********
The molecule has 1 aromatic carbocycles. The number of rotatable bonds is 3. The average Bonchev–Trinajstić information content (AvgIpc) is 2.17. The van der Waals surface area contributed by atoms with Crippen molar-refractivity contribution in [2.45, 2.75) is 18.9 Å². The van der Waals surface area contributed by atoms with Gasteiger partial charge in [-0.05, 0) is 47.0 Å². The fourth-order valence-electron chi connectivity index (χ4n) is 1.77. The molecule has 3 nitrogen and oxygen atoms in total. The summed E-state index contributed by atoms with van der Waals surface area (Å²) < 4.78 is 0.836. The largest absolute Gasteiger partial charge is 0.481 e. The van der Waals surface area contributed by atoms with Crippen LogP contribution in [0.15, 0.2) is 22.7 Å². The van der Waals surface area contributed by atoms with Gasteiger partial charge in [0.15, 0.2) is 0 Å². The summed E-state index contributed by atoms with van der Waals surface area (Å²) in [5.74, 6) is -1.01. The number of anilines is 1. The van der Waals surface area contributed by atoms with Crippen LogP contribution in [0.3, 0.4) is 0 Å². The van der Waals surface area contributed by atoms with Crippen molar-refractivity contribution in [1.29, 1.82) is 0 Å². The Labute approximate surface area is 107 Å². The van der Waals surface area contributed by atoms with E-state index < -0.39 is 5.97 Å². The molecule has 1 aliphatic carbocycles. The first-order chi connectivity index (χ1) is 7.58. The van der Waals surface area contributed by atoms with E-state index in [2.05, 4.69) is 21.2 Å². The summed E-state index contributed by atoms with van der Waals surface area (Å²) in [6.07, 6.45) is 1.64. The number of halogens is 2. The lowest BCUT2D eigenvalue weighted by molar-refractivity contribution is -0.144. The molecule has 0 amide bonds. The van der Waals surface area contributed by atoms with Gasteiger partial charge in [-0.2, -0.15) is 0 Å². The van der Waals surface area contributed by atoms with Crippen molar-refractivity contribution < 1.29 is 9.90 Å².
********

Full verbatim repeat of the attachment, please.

The molecule has 1 aromatic carbocycles. The number of rotatable bonds is 3. The average Bonchev–Trinajstić information content (AvgIpc) is 2.17. The van der Waals surface area contributed by atoms with Crippen molar-refractivity contribution in [2.45, 2.75) is 18.9 Å². The van der Waals surface area contributed by atoms with Gasteiger partial charge in [-0.05, 0) is 47.0 Å². The fourth-order valence-electron chi connectivity index (χ4n) is 1.77. The molecule has 3 nitrogen and oxygen atoms in total. The summed E-state index contributed by atoms with van der Waals surface area (Å²) < 4.78 is 0.836. The largest absolute Gasteiger partial charge is 0.481 e. The van der Waals surface area contributed by atoms with Crippen LogP contribution in [0.15, 0.2) is 22.7 Å². The van der Waals surface area contributed by atoms with Gasteiger partial charge in [0.15, 0.2) is 0 Å². The summed E-state index contributed by atoms with van der Waals surface area (Å²) in [5.74, 6) is -1.01. The number of anilines is 1. The van der Waals surface area contributed by atoms with Crippen LogP contribution in [0.3, 0.4) is 0 Å². The van der Waals surface area contributed by atoms with Crippen molar-refractivity contribution in [1.29, 1.82) is 0 Å². The Labute approximate surface area is 107 Å². The van der Waals surface area contributed by atoms with E-state index < -0.39 is 5.97 Å². The molecule has 1 aliphatic carbocycles. The first-order chi connectivity index (χ1) is 7.58. The van der Waals surface area contributed by atoms with E-state index in [2.05, 4.69) is 21.2 Å². The summed E-state index contributed by atoms with van der Waals surface area (Å²) in [6.07, 6.45) is 1.64. The number of halogens is 2. The lowest BCUT2D eigenvalue weighted by molar-refractivity contribution is -0.144. The molecule has 0 amide bonds. The van der Waals surface area contributed by atoms with Gasteiger partial charge in [-0.2, -0.15) is 0 Å². The van der Waals surface area contributed by atoms with Crippen molar-refractivity contribution < 1.29 is 9.90 Å².